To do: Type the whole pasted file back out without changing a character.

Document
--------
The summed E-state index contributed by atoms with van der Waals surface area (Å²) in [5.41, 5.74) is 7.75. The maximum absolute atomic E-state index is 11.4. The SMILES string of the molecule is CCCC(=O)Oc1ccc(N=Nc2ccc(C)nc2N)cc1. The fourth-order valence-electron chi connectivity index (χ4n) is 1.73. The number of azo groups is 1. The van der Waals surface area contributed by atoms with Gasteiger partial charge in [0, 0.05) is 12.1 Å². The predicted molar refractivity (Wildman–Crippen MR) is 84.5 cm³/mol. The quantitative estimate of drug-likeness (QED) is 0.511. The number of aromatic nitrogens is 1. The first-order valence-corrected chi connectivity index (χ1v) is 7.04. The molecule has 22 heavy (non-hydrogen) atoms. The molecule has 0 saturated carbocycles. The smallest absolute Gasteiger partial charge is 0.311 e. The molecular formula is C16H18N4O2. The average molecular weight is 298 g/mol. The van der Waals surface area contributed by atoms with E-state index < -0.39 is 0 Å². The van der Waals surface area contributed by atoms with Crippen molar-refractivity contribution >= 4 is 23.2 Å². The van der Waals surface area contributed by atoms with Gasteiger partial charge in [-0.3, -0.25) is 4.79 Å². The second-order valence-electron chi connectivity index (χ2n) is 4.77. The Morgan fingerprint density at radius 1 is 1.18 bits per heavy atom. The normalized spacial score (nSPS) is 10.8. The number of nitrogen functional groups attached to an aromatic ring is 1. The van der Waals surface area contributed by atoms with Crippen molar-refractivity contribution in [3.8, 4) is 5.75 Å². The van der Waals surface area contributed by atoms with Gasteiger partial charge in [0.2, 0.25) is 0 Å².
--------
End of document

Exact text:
The summed E-state index contributed by atoms with van der Waals surface area (Å²) in [5.41, 5.74) is 7.75. The maximum absolute atomic E-state index is 11.4. The SMILES string of the molecule is CCCC(=O)Oc1ccc(N=Nc2ccc(C)nc2N)cc1. The fourth-order valence-electron chi connectivity index (χ4n) is 1.73. The number of azo groups is 1. The van der Waals surface area contributed by atoms with Gasteiger partial charge in [0, 0.05) is 12.1 Å². The predicted molar refractivity (Wildman–Crippen MR) is 84.5 cm³/mol. The quantitative estimate of drug-likeness (QED) is 0.511. The number of aromatic nitrogens is 1. The first-order valence-corrected chi connectivity index (χ1v) is 7.04. The molecule has 22 heavy (non-hydrogen) atoms. The molecule has 0 saturated carbocycles. The smallest absolute Gasteiger partial charge is 0.311 e. The molecular formula is C16H18N4O2. The average molecular weight is 298 g/mol. The van der Waals surface area contributed by atoms with E-state index < -0.39 is 0 Å². The van der Waals surface area contributed by atoms with Crippen molar-refractivity contribution >= 4 is 23.2 Å². The van der Waals surface area contributed by atoms with Gasteiger partial charge in [-0.3, -0.25) is 4.79 Å². The second-order valence-electron chi connectivity index (χ2n) is 4.77. The Morgan fingerprint density at radius 1 is 1.18 bits per heavy atom. The normalized spacial score (nSPS) is 10.8. The number of nitrogen functional groups attached to an aromatic ring is 1. The van der Waals surface area contributed by atoms with Crippen molar-refractivity contribution in [3.8, 4) is 5.75 Å². The van der Waals surface area contributed by atoms with Gasteiger partial charge in [0.2, 0.25) is 0 Å².